- Acre
The

**acre**is a unit ofarea in a number of different systems, including the imperial and U.S. customary systems. The most commonly used acres today are the international acre and, in the United States, the survey acre.One international acre is equal 4046.8564224 m

^{2}. One U.S. survey acre is equal to frac|62,726,400,000|15,499,969 m^{2}= 4046.8726098 m^{2}.One acre comprises 4,840

square yard s or 43,560square feet [*National Institute of Standards and Technology [*] (which can be easily remembered as 44,000 square feet, less 1%). Because of alternative definitions of a yard or a foot, the exact size of an acre also varies slightly. Originally, an acre was a*http://ts.nist.gov/WeightsAndMeasures/Publications/upload/h4402_appenc.pdf General Tables of Units of Measurement*]selion of land onefurlong (660 ft) long and one chain (66 ft) wide. However, an acre is a measure of area, and has no particular width, length or shape.The acre is often used to express areas of land. In the

metric system , thehectare is commonly used for the same purpose. An acre is approximately 40% of a hectare.One acre is 90.75 yards of a 53.33-yard-wide

American football field. The full field, including the end zones, covers approximately 1.32 acres.**International acre**In 1958, the

United States and countries of theCommonwealth of Nations defined the length of the internationalyard to be 0.9144meter s. [*National Bureau of Standards. [*] Consequently, the international acre is exactly 4046.8564224*http://geodesy.noaa.gov/PUBS_LIB/FedRegister/FRdoc59-5442.pdf Refinement of Values for the Yard and the Pound*] .square meters .**United States survey acre**The United States survey acre is approximately 4046.873

square meter s; its exact value (frac|4046|13,525,426|15,499,969 m²) is based on an inch defined by 1 meter = 39.37 inches exactly, as established by theMendenhall Order . It is the standard acre in theUnited States , but the fractional difference from the international acre is only 40 millionths, or 4 ten-thousandths of one percent.**Equivalence to other units of area**1 international acre is equal to the following metric units:

* 4046.8564224square meter s

* 0.40468564224hectare 1 United States survey acre is equal to:

* 4046.87261square meter s

* 0.404687261hectare 1 acre (both variants) is equal to the following customary units:

* 66 feet × 660 feet (43,560 square feet)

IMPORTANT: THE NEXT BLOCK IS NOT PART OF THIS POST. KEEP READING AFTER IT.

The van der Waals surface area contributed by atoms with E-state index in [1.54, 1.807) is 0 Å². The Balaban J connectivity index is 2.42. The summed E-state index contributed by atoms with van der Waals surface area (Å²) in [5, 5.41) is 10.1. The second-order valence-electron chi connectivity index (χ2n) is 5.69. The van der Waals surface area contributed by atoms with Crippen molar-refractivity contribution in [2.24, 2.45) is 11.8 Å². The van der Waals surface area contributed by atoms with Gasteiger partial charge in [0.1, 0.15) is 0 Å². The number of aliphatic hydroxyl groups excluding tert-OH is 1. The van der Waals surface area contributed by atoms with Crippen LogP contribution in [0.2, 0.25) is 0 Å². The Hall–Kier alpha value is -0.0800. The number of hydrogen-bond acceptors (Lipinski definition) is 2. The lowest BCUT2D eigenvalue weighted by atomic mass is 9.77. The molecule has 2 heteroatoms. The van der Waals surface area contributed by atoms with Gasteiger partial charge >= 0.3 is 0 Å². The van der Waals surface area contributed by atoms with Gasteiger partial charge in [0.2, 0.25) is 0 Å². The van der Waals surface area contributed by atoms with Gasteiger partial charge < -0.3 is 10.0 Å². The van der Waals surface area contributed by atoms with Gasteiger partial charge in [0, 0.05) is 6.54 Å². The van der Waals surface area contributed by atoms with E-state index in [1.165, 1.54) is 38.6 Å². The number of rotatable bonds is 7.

* 1 chain x 10 chains ( 1-chain = 66 feet or 22 yards or 4 rods)

* 1 acre is approximately 208.71 feet x 208.71 feet (square)

* 4840square yard s

* 160 perches. A perch is equal to a square rod (1 square rod is 0.00625 acre)

* 10 square chains

* 4rood s

* A chain by a furlong (chain 22 yards, furlong 220 yards)

* 0.0015625square mile (1 square mile is equal to 640 acres)1 international acre is equal to the following Indian unit:

* 100India n cents (1 cent is equal to 0.01 acre)**Historical origin**The word "acre" is derived from

Old English "æcer" (originally meaning "open field",cognate to west coast Norwegian language "ækre" and Swedish "åker", German "Acker",Latin "ager" and Greek "αγρος" ("agros").The acre was approximately the amount of land tillable by one man behind an

ox in oneday . This explains one definition as the area of a rectangle with sides of length one chain and onefurlong . A long narrow strip of land is more efficient to plough than a square plot, since the plough does not have to be turned so often. The word "furlong" itself derives from the fact that it is "onefurrow long".Before the enactment of the

metric system , many countries in Europe used their own official acres. These were differently sized in different countries, for instance, the historical French acre was 4221 square metres, whereas inGermany as many variants of "acre" existed as there were German states.Statutory values for the acre were enacted in England by acts of:

* Edward I,

* Edward III,

* Henry VIII,

* George IV and

* Victoria – the BritishWeights and Measures Act of 1878 defined it as containing 4,840 square yards.Historically, the size of farms and landed estates in the United Kingdom was usually expressed in acres (or acres,

rood s, and perches), even if the number of acres was so large that it might conveniently have been expressed in square miles. For example, a certain landowner might have been said to own 32,000 acres of land, not 50 square miles of land.**Customary acre**The customary acre was a measure of roughly similar size to the acre described above, but was subject to considerable local variation. However, there were more ancient measures that were also used, including

carucate s,virgate s,bovate s,nook s, and farundells or farthingales. These may have been multiples of the customary acre, rather than the statute acre.**Other acres***

**Scottish acre**, one of a number ofobsolete Scottish units of measurement

***Irish acre****References****See also***

Anthropic units

*Conversion of units

*Acre-foot

*Obsolete Spanish and Portuguese units of measurement

*Quarter Acre **External links*** [

*http://www.opsi.gov.uk/si/si1995/Uksi_19951804_en_2.htm The Units of Measurement Regulations 1995 (United Kingdom)*]

*Cockeyed.com [*http://cockeyed.com/inside/acre/acre.html presents "How much is inside an acre?"*]

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